6 DIY Training Aids To Improve Your Golf Swing

David Young

Sleepy Hollow Country Club

“One of my first teachers used to say, ‘If it costs more than five bucks or needs batteries, it’s probably not good for you.’ Now that I have a learning center here with over $50,000 worth of electronics, I’ve sort of broken his rule. For home use, though, a putting track is good. It will get you into a good posture and iron out a decent path with enough repetitions. It’s good to feel where the putter needs to go path-wise.”

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James K. Wahl

Whippoorwill Country Club

“I get people to swing a piece of cut-off garden hose. It creates a feeling of centrifugal force. You have to keep your body rotating or it will come up and slap you in the head. Same thing happens if you flip your hands. When you videotape something like that, it looks like the way a shaft reacts. If they can get the same feeling, it’s great.”

James Ondo

The Apawamis Club

“I am a big fan of the impact bag. It’s easy to use — you just hit it! It will quickly teach you how important it is to let your hands lead the club head through the swing. It’s also good for feeling how to square up your club face. It may not be high-tech, but it works.”

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Brian Crowell

GlenArbor Golf Club

“Lots of players — especially slicers — lose power when their elbows start moving around. To get the feel for where they should be during the swing, put a partially deflated volleyball or something that size between your elbows, then take some small, relaxed half-swings. Stay centered, turn properly, and use your normal wrist-hinge and forearm rotation.”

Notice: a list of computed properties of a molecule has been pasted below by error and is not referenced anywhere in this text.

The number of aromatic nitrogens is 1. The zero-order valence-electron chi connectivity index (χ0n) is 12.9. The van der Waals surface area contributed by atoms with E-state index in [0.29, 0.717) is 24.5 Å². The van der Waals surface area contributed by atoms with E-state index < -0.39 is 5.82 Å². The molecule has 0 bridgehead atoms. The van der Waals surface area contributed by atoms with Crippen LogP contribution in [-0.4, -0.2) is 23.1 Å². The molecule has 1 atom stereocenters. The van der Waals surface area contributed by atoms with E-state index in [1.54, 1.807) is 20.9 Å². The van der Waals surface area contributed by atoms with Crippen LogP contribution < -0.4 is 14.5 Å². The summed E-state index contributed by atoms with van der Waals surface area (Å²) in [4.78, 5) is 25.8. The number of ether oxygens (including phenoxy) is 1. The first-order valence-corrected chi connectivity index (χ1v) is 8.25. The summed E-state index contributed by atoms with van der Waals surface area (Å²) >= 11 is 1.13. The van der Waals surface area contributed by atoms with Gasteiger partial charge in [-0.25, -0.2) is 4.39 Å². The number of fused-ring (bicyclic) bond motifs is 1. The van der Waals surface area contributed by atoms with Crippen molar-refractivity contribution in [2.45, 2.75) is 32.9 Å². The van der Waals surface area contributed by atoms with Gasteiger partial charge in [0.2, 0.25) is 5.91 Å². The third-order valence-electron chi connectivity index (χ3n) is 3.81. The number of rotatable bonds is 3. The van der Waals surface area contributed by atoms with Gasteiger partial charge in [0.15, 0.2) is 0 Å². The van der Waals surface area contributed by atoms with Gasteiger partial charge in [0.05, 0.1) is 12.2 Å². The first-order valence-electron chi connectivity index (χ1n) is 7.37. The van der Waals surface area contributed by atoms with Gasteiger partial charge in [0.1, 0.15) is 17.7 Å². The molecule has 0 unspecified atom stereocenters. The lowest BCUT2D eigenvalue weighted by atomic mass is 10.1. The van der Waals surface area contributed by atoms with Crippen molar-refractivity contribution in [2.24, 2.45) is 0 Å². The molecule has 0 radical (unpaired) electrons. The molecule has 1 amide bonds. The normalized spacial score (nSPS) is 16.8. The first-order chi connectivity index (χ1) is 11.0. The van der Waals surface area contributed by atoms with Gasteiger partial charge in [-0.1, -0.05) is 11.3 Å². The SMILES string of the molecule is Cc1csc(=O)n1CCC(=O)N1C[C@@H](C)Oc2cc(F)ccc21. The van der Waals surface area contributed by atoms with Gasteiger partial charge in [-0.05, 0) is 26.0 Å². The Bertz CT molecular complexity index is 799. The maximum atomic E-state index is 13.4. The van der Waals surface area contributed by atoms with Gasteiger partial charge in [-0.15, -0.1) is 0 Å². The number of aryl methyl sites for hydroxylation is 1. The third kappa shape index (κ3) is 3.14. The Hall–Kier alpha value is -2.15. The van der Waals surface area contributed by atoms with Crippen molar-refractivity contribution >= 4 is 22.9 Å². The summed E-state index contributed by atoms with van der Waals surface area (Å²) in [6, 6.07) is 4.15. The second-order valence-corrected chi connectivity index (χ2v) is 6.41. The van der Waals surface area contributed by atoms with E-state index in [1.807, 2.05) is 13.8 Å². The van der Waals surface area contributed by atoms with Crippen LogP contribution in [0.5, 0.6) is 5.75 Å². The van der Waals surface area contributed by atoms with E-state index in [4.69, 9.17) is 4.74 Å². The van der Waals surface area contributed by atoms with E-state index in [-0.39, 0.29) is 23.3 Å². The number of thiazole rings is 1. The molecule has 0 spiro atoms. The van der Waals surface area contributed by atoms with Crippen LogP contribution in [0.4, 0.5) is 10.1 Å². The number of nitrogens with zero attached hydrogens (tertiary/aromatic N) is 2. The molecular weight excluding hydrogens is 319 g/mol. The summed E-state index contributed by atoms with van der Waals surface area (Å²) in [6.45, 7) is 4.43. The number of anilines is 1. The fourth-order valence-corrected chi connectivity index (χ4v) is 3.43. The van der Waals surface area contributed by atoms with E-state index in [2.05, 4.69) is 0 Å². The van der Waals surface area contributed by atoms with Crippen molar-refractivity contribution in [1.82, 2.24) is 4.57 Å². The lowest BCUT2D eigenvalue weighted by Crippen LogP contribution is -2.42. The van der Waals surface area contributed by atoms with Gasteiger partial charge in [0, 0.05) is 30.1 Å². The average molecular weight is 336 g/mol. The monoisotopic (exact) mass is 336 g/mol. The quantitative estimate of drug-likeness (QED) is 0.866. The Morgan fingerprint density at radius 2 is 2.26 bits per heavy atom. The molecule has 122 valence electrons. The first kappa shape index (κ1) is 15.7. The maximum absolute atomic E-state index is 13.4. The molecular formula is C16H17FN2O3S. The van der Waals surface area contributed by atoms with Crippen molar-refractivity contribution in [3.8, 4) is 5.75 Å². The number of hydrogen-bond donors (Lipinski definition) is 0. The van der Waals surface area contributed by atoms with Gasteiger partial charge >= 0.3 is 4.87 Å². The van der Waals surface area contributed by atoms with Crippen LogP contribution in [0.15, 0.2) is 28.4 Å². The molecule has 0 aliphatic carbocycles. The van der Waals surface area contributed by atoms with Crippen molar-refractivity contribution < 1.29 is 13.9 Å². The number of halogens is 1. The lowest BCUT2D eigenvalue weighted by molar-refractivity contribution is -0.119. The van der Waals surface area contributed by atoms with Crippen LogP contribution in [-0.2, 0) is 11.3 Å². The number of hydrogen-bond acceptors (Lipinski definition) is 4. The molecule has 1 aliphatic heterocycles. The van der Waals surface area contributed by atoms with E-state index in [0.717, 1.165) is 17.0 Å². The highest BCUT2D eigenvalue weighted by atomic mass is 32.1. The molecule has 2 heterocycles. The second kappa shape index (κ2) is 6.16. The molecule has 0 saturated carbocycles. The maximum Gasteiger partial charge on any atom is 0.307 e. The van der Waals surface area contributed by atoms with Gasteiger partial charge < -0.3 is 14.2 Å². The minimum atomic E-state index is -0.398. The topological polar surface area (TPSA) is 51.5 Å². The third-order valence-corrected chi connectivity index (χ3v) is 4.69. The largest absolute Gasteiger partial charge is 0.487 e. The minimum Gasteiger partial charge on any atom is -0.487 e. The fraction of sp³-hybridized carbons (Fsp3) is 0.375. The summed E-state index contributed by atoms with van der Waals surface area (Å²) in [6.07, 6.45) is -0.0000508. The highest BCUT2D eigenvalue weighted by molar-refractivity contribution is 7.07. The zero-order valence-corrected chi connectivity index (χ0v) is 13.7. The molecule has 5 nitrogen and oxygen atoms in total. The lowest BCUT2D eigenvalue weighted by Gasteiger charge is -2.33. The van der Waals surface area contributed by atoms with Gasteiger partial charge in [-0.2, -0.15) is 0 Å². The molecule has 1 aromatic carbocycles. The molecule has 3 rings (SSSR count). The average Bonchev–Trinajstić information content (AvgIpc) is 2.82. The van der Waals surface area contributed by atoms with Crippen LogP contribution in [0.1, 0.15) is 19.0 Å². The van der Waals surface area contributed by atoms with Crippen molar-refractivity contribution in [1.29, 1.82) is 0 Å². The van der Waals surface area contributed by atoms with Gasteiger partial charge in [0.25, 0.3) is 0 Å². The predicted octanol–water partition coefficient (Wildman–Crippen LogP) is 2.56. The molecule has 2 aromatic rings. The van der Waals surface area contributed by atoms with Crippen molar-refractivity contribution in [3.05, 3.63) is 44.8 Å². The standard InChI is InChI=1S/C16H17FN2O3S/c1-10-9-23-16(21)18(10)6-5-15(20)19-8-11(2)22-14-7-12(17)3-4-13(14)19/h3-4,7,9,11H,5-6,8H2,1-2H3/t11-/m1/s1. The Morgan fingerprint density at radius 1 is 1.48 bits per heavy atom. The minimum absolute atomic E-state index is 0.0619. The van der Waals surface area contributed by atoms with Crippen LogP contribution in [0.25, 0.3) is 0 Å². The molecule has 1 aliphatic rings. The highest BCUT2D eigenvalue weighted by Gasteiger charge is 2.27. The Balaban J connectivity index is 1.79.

Frank Bensel

Century Country Club

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“I use the Putting T-Bar all the time. It reminds me to keep everything connected — shoulders, arms, and hands — in a simple stroke. It also helps confirm the alignment of my body with the putter face for an accurate roll.”

Patrick Langan

Trump National Golf Club Westchester

“People think they’re lined up right, but most of the time they’re not. That’s where alignment sticks (6) come in handy. You can pay $20 for them with a golf logo, or just $3 for fiberglass driveway markers at your favorite neighborhood improvement center, but they’re worth every penny. If you’re not set up right, you have to do something wrong to hit your target.”

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